For me, it’s just so easy to ride a 250 four-stroke aggressively. Believe me, I want to ride a 450 the way that I ride a 250. I’ve tried doing that, but the 450 has put me on my head. With the 250 you can hang it out more and not get bitten. Now that I’m back on the 250 I can really have some fun with it.

Ivan said that Hangtown was the roughest track that he’s ever raced. That’s saying something, since he’s been racing since the dawn of time.

What did you think about the pace of the 250 class after being away from racing that class for 6-1/2 years?
The pace was intense! I expected the pace to be like that, because for the past couple of weeks I’ve ridden at the local tracks with the kids. They haul the mail. I knew that their speed would be crazy, and with it being the first round I figured that everyone would want to prove what they have. In that first moto I struggled for the first few laps after getting a good start. I was trying to run the pace, but I made some poor line choices. By the time I settled down the front guys were gone.

What did Mitch Payton say to you after the race?
He was stoked! The whole team was awesome all day. Everyone was trying to keep me calm and prevent me from getting too excited. I love the atmosphere at the team, and I got along really well with everyone. Hopefully we can keep things going and I can have some success this summer.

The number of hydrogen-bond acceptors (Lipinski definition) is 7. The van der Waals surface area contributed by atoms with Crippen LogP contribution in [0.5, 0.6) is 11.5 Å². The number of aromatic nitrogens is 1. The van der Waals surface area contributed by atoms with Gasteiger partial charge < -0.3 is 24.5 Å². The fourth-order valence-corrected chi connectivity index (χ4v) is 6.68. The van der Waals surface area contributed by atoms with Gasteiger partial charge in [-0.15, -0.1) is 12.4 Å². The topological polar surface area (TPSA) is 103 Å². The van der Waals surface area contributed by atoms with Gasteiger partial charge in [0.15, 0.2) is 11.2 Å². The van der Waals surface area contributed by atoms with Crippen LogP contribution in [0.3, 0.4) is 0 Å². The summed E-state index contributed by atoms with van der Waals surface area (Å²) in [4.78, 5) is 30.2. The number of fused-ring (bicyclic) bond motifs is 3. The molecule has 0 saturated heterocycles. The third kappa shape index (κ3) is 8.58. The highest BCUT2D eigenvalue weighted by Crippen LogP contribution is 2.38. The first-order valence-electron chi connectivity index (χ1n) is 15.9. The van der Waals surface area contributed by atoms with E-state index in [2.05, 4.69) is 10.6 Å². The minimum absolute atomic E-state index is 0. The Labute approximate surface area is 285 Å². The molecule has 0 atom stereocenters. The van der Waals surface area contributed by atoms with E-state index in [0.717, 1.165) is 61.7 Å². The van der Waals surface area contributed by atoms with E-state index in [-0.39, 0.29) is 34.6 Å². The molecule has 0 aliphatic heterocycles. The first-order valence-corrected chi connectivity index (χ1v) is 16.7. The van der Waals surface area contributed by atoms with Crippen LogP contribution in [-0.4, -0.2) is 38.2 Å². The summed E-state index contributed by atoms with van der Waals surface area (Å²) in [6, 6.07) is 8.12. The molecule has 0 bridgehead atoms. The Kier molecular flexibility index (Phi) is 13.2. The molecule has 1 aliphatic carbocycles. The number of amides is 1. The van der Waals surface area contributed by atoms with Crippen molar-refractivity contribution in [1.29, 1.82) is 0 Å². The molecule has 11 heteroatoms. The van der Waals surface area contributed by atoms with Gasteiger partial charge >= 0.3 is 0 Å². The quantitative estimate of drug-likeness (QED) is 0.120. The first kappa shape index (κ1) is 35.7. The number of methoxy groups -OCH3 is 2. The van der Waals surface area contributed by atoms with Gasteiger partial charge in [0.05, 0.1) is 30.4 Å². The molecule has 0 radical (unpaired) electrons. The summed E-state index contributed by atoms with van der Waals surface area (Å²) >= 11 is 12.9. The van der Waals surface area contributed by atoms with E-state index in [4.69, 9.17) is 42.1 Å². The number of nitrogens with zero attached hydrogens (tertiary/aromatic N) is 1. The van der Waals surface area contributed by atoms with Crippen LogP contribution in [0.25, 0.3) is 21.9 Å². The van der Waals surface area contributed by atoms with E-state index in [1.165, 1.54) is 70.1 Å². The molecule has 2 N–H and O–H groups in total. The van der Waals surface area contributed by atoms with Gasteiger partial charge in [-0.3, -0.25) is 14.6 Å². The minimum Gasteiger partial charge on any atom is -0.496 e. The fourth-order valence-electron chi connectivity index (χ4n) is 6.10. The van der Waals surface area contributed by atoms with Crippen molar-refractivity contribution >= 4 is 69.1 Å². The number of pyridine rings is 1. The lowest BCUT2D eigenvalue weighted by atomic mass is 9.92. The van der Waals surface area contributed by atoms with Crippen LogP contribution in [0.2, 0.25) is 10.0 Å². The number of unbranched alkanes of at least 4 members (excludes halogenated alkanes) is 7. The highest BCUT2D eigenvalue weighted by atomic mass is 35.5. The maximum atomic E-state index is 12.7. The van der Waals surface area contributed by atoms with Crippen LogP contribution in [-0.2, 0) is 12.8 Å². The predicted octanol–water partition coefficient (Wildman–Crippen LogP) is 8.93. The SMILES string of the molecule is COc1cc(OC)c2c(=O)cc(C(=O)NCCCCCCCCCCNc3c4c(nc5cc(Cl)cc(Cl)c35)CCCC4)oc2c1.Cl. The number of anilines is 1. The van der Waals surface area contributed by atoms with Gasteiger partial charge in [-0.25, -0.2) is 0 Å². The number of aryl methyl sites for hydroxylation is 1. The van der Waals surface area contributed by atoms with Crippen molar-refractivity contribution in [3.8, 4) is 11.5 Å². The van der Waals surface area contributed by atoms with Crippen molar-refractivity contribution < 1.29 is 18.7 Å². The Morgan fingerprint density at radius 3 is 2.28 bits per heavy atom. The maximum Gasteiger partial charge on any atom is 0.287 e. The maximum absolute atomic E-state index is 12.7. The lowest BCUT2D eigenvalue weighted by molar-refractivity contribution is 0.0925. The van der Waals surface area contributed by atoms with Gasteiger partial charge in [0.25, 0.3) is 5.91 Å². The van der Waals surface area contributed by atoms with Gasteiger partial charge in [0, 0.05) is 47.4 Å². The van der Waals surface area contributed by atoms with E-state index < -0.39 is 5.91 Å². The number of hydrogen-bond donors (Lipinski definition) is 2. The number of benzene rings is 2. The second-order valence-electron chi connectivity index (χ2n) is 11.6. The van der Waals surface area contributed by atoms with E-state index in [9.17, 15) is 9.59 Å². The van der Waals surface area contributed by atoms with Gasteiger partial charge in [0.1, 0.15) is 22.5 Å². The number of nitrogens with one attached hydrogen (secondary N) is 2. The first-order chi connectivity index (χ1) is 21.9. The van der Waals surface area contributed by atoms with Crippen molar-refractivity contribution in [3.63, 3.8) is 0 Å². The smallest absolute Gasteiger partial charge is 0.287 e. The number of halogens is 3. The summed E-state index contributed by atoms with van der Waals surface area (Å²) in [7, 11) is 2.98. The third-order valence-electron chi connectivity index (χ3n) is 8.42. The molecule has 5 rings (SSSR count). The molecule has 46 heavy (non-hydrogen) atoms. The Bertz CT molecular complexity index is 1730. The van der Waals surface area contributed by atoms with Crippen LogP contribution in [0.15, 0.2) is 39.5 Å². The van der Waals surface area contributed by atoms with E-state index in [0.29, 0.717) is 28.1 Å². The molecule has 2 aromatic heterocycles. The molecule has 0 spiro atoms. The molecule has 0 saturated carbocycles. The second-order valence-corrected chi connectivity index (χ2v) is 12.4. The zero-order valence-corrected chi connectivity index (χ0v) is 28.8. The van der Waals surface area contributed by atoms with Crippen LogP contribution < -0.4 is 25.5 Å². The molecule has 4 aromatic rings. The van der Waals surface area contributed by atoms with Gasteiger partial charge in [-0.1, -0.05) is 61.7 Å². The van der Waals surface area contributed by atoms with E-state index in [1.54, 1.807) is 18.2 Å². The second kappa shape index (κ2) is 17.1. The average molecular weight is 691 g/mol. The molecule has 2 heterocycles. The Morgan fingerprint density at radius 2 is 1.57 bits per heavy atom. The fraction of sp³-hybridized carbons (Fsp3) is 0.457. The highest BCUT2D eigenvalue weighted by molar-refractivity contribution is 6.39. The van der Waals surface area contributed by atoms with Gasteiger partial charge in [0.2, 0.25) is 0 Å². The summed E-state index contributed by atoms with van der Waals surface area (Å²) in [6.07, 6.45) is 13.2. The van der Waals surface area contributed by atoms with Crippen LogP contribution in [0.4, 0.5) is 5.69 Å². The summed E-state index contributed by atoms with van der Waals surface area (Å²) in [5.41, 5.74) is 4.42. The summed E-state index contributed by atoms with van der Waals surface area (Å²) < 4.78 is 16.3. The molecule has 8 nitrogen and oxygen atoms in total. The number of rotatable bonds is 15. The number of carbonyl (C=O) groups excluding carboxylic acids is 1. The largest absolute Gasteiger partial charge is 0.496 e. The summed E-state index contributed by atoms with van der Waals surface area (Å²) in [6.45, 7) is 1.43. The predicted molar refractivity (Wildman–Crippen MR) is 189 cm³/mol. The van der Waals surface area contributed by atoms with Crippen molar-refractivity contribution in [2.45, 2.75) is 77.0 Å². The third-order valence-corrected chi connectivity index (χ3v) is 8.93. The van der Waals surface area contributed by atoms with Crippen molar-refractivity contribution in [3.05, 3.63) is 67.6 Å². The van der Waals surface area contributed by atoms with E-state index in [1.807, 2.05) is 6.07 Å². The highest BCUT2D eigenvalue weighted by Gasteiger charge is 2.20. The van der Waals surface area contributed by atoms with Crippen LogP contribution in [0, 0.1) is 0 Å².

You had mentioned that you’re still a bit out of shape, but that will come in no time. Can you win a National?
I would like to think so. Obviously that would be nice, but it’s a stacked class. Only time will tell. I’m going to put my work in and give it everything I have every weekend. Hopefully I’ll get a couple wins. If not, then at least I know that I tried.

Okay, no more old jokes. Ivan Tedesco deserves to race the 250 Nationals. He rips!

What did you think of the Hangtown track?
The track was gnarly! I don’t know if it was because I haven’t raced the Nationals in a couple of years, or the track really was that rough, but it was difficult. What made it especially hard was the fact that the 250 class was the last moto of the day. It was definitely one of the roughest tracks that I’ve ever raced in my career.


Want to see some photos from Hangtown? Click the photo above!



Believe it or not, James is jumping over a set of braking bumps in this photo. Just kidding.